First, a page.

Colonia, Yap-- The first shipment of Covid-19 vaccine serum has been delivered to Yap. Although the FSM state remains free of the coronavirus, it is actively preparing for the future reopening of its borders.
On Jan. 14, Amos Collins, director of flight operations for Yap-based Pacific Mission Aviation, arrived from Chuuk with the initial 1,500 doses of the much awaited shipment.
Accompanying Collins on the flight was Dewey Dipwek of the Department of Health Services to assist with the loading and unloading of the precious cargo and ensure its safe handling. It was flown to Chuuk from Pohnpei by Caroline Islands Air where Collins and Dipwek met the plane and transferred the precious cargo.
The container was handled and sanitized following strict protocols established by Yap’s Health Crisis Task Force. All personnel involved in the transfer wore PPE and observed social distancing.
Yap is receiving 15 percent of the vaccine supply that is first sent to Pohnpei for distribution to the four states. Pohnpei is receiving 40 percent of the total supply, Chuuk 33 percent and Kosrae 12 percent.
The CDC informed Yap's leadership in a Jan. 8 Zoom conference that new shipments are planned to arrive weekly.
The Federated States of Micronesia is receiving the Moderna vaccine due to its temperature requirements of between -13°F and 5°F compared to the Pfizer vaccine that requires a much lower storage temperature of -112°F to -76°F achieved with dry ice.
Yap does not have the ability to make or keep dry ice, but DHS has freezer units that will maintain the correct temperature for the Moderna vaccine.
Another key consideration is keeping the serum frozen while being transported to the state’s remote Outer Islands.
The vials contain 10 doses each and will be sent via a cooler that will maintain the required temperature. Once taken out of the freezer, they can be stored in a refrigerator between 36°F and 46°F before the vials are punctured and the serum extracted. After 30 days, any vials remaining in the refrigerator are to be discarded according to the manufacturer. The thawed vaccine cannot be refrozen.
DHS has announced that it is “putting together lists of people eligible for the Covid-19 vaccination based on a three stage rollout plan.” Phase 1 includes frontline and secondary health and port-of-entry workers, residents over the age of 60, and those who are most vulnerable and have chronic health conditions.
Phase 2, “Critical Infrastructure,” will reach the leaders of the government, key traditional leaders and religion leaders, as well as essential workers in areas such as transportation, food and agriculture, banking and finance, government personnel and community leaders. Phase 3 will address the remainder of the general population over the age of 18. Each person will receive two vaccinations 28 days apart.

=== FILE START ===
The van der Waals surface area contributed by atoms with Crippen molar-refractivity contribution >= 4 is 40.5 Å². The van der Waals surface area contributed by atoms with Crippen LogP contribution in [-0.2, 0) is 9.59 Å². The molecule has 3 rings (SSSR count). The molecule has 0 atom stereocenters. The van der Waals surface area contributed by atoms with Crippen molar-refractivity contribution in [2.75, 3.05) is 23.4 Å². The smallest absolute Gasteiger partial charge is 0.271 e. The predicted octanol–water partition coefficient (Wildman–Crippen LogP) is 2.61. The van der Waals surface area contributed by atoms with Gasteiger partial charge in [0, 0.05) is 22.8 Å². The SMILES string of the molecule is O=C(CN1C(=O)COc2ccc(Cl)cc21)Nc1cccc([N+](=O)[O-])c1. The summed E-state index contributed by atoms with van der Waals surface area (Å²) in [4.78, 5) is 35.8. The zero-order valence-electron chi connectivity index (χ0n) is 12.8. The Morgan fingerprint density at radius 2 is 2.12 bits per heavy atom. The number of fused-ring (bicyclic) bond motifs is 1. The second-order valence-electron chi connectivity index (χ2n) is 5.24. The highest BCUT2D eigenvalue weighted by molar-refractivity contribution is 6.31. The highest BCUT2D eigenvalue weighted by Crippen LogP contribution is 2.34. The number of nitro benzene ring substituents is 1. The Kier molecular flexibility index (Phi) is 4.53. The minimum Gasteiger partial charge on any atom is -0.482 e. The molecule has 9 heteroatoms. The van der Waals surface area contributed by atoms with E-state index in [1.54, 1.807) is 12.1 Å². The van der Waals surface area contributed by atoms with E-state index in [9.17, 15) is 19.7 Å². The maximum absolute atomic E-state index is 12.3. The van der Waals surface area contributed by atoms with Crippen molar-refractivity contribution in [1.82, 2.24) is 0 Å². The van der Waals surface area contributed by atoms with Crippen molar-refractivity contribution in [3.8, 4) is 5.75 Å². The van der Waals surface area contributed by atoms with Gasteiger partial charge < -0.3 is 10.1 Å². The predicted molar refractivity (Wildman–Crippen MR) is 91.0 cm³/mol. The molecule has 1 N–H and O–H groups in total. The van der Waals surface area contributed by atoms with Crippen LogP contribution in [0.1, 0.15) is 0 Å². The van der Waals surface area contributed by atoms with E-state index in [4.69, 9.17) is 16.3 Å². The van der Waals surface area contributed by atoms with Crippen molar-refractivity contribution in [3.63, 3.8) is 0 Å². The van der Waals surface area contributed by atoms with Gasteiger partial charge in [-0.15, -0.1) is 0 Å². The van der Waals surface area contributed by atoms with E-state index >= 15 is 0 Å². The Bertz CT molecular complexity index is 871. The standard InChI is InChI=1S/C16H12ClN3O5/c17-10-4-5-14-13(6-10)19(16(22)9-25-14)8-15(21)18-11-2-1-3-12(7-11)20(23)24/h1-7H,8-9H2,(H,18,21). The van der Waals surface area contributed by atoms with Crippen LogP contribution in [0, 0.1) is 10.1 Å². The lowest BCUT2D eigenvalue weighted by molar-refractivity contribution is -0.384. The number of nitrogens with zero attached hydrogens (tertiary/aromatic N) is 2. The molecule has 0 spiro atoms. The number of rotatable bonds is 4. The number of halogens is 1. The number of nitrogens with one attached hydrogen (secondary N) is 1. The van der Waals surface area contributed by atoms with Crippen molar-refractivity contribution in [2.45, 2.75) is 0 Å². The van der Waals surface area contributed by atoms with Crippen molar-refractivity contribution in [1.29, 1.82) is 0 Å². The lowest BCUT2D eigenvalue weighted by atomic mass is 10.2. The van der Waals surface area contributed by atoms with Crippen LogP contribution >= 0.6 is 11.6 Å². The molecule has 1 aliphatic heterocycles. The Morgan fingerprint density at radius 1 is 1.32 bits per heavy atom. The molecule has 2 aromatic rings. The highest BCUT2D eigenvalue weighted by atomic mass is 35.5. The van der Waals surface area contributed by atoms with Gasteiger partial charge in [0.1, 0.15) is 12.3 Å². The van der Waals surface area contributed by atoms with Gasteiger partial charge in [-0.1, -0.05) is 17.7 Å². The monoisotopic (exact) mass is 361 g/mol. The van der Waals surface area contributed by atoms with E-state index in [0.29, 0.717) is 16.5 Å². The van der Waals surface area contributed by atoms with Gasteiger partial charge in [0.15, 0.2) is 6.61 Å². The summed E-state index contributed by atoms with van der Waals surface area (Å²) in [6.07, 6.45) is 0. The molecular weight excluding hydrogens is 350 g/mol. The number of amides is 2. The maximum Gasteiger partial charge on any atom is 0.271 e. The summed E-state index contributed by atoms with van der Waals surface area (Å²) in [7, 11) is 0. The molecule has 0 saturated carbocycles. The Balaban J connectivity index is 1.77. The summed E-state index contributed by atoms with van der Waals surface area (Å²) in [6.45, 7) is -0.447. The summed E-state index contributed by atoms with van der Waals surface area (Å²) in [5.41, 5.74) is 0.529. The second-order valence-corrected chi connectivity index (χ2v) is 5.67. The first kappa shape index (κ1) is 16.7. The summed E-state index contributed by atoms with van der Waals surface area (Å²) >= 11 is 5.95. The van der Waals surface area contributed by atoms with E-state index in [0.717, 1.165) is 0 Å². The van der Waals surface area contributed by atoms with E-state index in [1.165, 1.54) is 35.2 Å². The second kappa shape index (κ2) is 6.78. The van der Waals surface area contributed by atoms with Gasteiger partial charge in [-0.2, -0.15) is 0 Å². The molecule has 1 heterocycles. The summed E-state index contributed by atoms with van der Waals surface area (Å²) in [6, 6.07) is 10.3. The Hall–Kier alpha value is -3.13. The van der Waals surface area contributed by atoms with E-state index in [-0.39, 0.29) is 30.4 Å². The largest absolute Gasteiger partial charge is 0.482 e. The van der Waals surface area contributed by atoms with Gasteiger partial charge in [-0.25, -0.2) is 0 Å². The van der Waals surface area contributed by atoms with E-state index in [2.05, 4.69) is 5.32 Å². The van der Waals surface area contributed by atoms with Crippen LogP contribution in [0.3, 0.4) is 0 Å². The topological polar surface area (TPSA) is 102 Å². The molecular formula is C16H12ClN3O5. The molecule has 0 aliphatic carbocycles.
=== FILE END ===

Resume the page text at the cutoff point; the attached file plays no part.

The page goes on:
The rationale for this three-phase plan is based on “risk and vulnerability.” Phase 1 is aimed at those who are considered on the front line saving lives or at higher risk of contracting the Covid virus while doing border or port-of-entry work; people who are close contacts of the front liners and support their daily work; and those who will need as much protection as possible when infected due to the state of their health. Phase 2 will reach those who run public services including government, private and religious organizations and are critical to the continuation of those services.
Although the Moderna vaccine has been approved for children aged 16 to 17, those under the age of 18 in Yap will not be given the vaccine at this time.
At a health care conference hosted by JPMorgan on Jan. 11, Moderna CEO Stephane Bancel said new trials must be done since children will receive lower doses than adults.
She added that clinical trials on children under the age of 11 “will take much longer, because we have to age de-escalate and start at a lower dose. So we should not anticipate clinical data in 2021, but more in 2022,” according to a report by Business Insider.
While receiving the first vaccine in the country, President David Panuelo announced his goal of 100 percent vaccinations for all four states.
All healthcare staff in Yap are taking virtual training sessions about the vaccine and its administration provided by the CDC and other reputable organizations such as UNICEF’s Health Care on Air for nurses and other health workers that airs on radio stations throughout the Pacific region. Aired on Radio V6A1 1494AM in Yap, the state is receiving a total of 41 broadcasts of 30 minutes each.
In addition, a twice-a-day Island Chat program for the general public features Dr. Ann Lopez talking about the Moderna vaccine. Regular updates are also available on V6AI 1494AM, KUTE 89.9FM (Wednesday), the Wa’ab Community Health Center Facebook page, Yap Risk Communication and Community Engagement Team Facebook page, and the Yap Department of Health Services Facebook page.